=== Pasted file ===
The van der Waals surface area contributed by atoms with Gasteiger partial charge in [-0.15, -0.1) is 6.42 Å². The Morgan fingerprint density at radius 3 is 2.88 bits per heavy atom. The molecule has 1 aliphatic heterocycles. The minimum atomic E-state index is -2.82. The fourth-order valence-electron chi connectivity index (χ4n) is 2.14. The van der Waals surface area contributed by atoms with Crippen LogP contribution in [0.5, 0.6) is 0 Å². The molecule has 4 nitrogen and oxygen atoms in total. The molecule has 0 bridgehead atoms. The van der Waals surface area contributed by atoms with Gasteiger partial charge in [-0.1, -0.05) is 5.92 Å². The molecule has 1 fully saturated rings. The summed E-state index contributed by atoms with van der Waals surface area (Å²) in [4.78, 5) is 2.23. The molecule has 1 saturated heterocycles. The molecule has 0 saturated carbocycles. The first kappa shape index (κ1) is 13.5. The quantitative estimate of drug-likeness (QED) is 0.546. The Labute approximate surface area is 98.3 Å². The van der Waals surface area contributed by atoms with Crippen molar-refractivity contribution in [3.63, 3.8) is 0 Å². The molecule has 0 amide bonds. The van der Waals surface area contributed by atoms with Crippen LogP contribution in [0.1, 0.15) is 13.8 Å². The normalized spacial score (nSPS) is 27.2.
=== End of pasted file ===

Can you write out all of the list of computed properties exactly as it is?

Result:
The van der Waals surface area contributed by atoms with Gasteiger partial charge in [-0.15, -0.1) is 6.42 Å². The Morgan fingerprint density at radius 3 is 2.88 bits per heavy atom. The molecule has 1 aliphatic heterocycles. The minimum atomic E-state index is -2.82. The fourth-order valence-electron chi connectivity index (χ4n) is 2.14. The van der Waals surface area contributed by atoms with Crippen LogP contribution in [0.5, 0.6) is 0 Å². The molecule has 4 nitrogen and oxygen atoms in total. The molecule has 0 bridgehead atoms. The van der Waals surface area contributed by atoms with Gasteiger partial charge in [-0.1, -0.05) is 5.92 Å². The molecule has 1 fully saturated rings. The summed E-state index contributed by atoms with van der Waals surface area (Å²) in [4.78, 5) is 2.23. The molecule has 1 saturated heterocycles. The molecule has 0 saturated carbocycles. The first kappa shape index (κ1) is 13.5. The quantitative estimate of drug-likeness (QED) is 0.546. The Labute approximate surface area is 98.3 Å². The van der Waals surface area contributed by atoms with Crippen molar-refractivity contribution in [3.63, 3.8) is 0 Å². The molecule has 0 amide bonds. The van der Waals surface area contributed by atoms with Crippen LogP contribution in [0.1, 0.15) is 13.8 Å². The normalized spacial score (nSPS) is 27.2.